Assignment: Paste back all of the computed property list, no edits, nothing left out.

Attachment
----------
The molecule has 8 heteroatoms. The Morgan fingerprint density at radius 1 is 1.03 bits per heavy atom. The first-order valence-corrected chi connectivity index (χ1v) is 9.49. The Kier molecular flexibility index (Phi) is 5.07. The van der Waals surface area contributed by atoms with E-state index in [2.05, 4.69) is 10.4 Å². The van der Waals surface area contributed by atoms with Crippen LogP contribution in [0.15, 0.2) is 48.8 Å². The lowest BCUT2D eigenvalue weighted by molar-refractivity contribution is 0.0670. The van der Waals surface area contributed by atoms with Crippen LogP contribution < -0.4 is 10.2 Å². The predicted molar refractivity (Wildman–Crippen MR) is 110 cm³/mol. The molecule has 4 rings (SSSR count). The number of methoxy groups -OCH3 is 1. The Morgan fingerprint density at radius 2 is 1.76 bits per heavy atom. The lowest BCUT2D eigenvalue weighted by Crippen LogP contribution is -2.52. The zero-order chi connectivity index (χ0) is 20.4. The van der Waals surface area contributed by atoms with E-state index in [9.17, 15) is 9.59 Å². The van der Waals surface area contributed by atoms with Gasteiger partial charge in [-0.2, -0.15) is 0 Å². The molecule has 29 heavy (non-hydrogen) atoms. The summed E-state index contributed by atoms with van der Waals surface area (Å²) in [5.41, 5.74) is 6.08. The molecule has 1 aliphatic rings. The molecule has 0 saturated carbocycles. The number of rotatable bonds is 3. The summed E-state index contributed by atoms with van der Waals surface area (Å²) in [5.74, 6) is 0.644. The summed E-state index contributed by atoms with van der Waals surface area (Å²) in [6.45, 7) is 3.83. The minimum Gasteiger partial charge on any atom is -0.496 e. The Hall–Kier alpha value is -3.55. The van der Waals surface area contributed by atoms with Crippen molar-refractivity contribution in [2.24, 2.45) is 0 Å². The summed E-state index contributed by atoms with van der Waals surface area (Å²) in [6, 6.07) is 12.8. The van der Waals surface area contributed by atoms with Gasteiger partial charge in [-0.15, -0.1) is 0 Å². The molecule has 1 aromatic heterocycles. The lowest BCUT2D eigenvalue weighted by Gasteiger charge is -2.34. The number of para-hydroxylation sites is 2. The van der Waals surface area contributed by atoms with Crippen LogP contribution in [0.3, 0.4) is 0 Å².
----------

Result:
The molecule has 8 heteroatoms. The Morgan fingerprint density at radius 1 is 1.03 bits per heavy atom. The first-order valence-corrected chi connectivity index (χ1v) is 9.49. The Kier molecular flexibility index (Phi) is 5.07. The van der Waals surface area contributed by atoms with E-state index in [2.05, 4.69) is 10.4 Å². The van der Waals surface area contributed by atoms with Crippen LogP contribution in [0.15, 0.2) is 48.8 Å². The lowest BCUT2D eigenvalue weighted by molar-refractivity contribution is 0.0670. The van der Waals surface area contributed by atoms with Crippen LogP contribution < -0.4 is 10.2 Å². The predicted molar refractivity (Wildman–Crippen MR) is 110 cm³/mol. The molecule has 4 rings (SSSR count). The number of methoxy groups -OCH3 is 1. The Morgan fingerprint density at radius 2 is 1.76 bits per heavy atom. The lowest BCUT2D eigenvalue weighted by Crippen LogP contribution is -2.52. The zero-order chi connectivity index (χ0) is 20.4. The van der Waals surface area contributed by atoms with E-state index in [9.17, 15) is 9.59 Å². The van der Waals surface area contributed by atoms with Gasteiger partial charge in [-0.2, -0.15) is 0 Å². The molecule has 29 heavy (non-hydrogen) atoms. The summed E-state index contributed by atoms with van der Waals surface area (Å²) in [5.41, 5.74) is 6.08. The molecule has 1 aliphatic rings. The molecule has 0 saturated carbocycles. The number of rotatable bonds is 3. The summed E-state index contributed by atoms with van der Waals surface area (Å²) in [5.74, 6) is 0.644. The summed E-state index contributed by atoms with van der Waals surface area (Å²) in [6.45, 7) is 3.83. The minimum Gasteiger partial charge on any atom is -0.496 e. The Hall–Kier alpha value is -3.55. The van der Waals surface area contributed by atoms with Crippen molar-refractivity contribution in [2.24, 2.45) is 0 Å². The summed E-state index contributed by atoms with van der Waals surface area (Å²) in [6, 6.07) is 12.8. The van der Waals surface area contributed by atoms with Gasteiger partial charge in [-0.15, -0.1) is 0 Å². The molecule has 1 aromatic heterocycles. The lowest BCUT2D eigenvalue weighted by Gasteiger charge is -2.34. The number of para-hydroxylation sites is 2. The van der Waals surface area contributed by atoms with Crippen LogP contribution in [0.3, 0.4) is 0 Å².